"I said, 'Yeah, I'm OK, I'm asleep.' He said, "you don't know, do you?" Pettis recalled. "I turn on the TV and I see that the building — smoke's coming out of the building — and they said there had been a plane crash."
Like so many others, Pettis thought maybe it was just a tragic accident before the second plane hit the other tower.
The White Sox were staying in a hotel at Grand Central Station, a little more than three miles from the World Trade Center site. Pettis and the rest of the staff worked to locate everybody with the team, and to get out of the building, with concerns about more potential attacks.
"We were going down the stairs and you hear this rumble, and we're going what the heck is that?" Pettis said. "We just kind of take off running out the doors, and now we see people running out of the train station, and we had no idea what they were running from."
Pettis can't believe it's been 12 years. Before going to the ballpark on Wednesday morning, he turned on his TV knowing what he was going to see.
"It took me a minute to get up and get my day going because I started watching some of the stories and listening to some of the people talk about being there, and then seeing some of the messages that were left for families," he said.
Pirates infielder Clint Barmes remembers exactly where he was and what he was doing 12 years ago. He was only 22 years old in his second season of pro ball, and on the way home after winning the championship with high-A Salem the night before.
"I didn't get a chance to see anything on TV until I got home later that evening. ... Had my car already packed ready to go," Barmes said. "I woke up, jumped in my car and started driving home before I realized exactly what happened.
"There's a lot of things that goes through your mind when something like that happens. It was a scary moment for sure."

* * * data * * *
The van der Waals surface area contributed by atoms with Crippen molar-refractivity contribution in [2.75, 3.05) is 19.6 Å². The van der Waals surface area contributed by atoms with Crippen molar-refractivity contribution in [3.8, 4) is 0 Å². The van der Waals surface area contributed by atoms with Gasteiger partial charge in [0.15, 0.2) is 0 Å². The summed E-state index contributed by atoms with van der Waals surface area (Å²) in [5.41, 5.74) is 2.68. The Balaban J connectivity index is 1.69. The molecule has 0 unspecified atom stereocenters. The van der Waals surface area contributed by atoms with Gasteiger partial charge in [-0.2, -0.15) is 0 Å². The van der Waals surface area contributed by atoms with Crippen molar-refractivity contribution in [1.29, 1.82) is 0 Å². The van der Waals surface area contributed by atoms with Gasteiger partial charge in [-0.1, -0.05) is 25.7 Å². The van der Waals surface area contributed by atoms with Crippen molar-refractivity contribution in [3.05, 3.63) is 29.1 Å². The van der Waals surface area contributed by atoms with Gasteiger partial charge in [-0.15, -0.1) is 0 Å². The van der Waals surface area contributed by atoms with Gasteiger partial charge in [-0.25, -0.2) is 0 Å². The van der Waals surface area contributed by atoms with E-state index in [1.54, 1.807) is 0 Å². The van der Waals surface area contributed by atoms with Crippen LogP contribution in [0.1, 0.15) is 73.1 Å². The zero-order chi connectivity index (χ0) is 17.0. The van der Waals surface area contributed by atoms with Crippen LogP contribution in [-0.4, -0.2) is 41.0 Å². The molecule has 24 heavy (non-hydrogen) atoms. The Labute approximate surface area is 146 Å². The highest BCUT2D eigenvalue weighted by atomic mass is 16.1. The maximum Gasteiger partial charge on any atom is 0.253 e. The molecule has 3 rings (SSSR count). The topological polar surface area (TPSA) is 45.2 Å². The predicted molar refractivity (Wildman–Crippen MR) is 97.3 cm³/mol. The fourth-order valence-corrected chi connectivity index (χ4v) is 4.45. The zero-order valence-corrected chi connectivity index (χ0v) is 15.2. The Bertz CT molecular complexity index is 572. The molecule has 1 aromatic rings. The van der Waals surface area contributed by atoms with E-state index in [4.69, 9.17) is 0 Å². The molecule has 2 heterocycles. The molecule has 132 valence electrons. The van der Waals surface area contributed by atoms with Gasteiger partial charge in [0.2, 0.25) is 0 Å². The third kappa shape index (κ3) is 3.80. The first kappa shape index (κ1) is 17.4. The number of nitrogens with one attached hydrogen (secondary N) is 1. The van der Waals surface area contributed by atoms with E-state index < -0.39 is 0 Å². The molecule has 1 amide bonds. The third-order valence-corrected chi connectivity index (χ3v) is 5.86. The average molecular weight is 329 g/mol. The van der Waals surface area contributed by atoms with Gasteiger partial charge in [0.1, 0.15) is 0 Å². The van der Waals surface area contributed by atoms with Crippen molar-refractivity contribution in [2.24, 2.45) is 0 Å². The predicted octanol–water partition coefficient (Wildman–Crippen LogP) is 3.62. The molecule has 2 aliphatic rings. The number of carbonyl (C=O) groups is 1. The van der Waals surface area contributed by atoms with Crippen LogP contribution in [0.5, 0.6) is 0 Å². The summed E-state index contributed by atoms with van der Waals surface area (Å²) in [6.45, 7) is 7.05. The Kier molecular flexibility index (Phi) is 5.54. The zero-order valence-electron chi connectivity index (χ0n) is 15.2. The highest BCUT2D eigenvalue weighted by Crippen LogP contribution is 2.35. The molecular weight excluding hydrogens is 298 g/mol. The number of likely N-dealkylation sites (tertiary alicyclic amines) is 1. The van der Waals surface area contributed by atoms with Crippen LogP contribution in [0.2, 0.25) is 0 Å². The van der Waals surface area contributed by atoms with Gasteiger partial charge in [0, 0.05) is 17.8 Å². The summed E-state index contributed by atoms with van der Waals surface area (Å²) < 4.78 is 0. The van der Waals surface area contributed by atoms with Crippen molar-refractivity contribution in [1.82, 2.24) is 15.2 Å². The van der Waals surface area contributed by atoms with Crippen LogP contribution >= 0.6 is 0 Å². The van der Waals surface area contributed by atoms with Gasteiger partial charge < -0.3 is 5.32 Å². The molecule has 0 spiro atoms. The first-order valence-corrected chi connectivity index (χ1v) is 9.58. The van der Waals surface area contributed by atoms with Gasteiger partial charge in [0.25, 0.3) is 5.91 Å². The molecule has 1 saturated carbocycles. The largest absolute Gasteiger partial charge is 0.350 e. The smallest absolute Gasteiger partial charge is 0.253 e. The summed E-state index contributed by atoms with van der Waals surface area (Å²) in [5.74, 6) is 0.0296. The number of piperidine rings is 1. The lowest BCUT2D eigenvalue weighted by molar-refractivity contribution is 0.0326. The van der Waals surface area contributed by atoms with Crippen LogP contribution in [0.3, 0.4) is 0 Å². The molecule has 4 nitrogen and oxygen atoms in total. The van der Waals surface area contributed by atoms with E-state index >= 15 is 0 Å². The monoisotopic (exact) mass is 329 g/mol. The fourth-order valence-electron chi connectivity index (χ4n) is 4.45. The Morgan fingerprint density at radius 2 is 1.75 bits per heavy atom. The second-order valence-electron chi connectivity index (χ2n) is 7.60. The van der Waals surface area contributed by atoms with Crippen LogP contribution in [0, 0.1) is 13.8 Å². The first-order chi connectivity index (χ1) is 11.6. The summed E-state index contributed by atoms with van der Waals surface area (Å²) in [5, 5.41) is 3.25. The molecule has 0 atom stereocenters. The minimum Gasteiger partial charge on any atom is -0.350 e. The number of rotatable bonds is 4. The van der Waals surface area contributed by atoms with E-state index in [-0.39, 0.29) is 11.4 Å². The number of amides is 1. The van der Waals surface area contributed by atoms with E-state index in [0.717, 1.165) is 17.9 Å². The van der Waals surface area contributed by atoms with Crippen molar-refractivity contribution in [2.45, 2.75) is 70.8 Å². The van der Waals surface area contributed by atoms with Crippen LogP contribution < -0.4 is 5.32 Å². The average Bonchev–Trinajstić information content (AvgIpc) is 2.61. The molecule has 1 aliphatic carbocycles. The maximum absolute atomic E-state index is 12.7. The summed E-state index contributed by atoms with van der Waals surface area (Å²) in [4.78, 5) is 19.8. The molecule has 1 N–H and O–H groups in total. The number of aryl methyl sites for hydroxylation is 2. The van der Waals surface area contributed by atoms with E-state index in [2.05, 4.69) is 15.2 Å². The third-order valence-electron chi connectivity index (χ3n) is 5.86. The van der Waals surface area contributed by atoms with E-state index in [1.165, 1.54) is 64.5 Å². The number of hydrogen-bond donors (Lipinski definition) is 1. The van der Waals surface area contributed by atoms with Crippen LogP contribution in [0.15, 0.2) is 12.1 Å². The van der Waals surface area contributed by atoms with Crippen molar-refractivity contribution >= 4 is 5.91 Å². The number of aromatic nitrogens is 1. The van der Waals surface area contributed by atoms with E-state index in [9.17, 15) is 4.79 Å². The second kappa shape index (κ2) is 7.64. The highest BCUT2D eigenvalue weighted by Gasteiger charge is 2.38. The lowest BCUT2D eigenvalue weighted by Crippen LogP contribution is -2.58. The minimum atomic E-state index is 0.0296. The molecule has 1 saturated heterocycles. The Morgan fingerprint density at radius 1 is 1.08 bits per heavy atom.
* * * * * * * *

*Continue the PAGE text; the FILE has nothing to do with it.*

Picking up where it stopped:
To veteran Tampa Bay manager Joe Maddon, it was a day to remember the terrible images on television, and a pal.
"One of my best friends in college has just been appointed the head of the N.Y. Port Authority. Neil Levin," he said. "So then I'm thinking, 'OK, Neil's pretty cool, he's the boss, he's going to show up late, he's not going to be there early."
"As it turns out he was having breakfast that morning in that restaurant on the top floor. So we lost Neil on that one," he said. "So whenever I hear 9/11, this date ... while I was riding my bike today, seeing the flag at half-mast, I thought of Neil."
Washington star Bryce Harper was just 8 and at home in Las Vegas when the attacks occurred.
"I was in my mom's bed, watching TV. I used to watch 'CHiPs' and 'Saved by the Bell' in those days. Then it came on, all over the news," he said Wednesday. "I was trying to understand it, we were trying to decide whether I should go to school."
"I remember my dad came right home from work. I remember he came in the door and I ran right to him, gave him a big hug and told him, 'I love you.'"
Harper said he and some Washington teammates hoped to visit the National Sept. 11 Memorial plaza in lower Manhattan late Wednesday night, after their game against the Mets, to see the "Tribute in Light."
"We wanted to see the beams," Harper said. "I think it's important."
AP Baseball Writer Ben Walker and AP freelancers Tommy Magelssen in Arlington, Texas, Mark Schmetzer in Cincinnati, Steve Herrick in Cleveland, Rick Eymer in San Francisco and Mark Didtler in St. Petersburg, Fla., contributed to this report.
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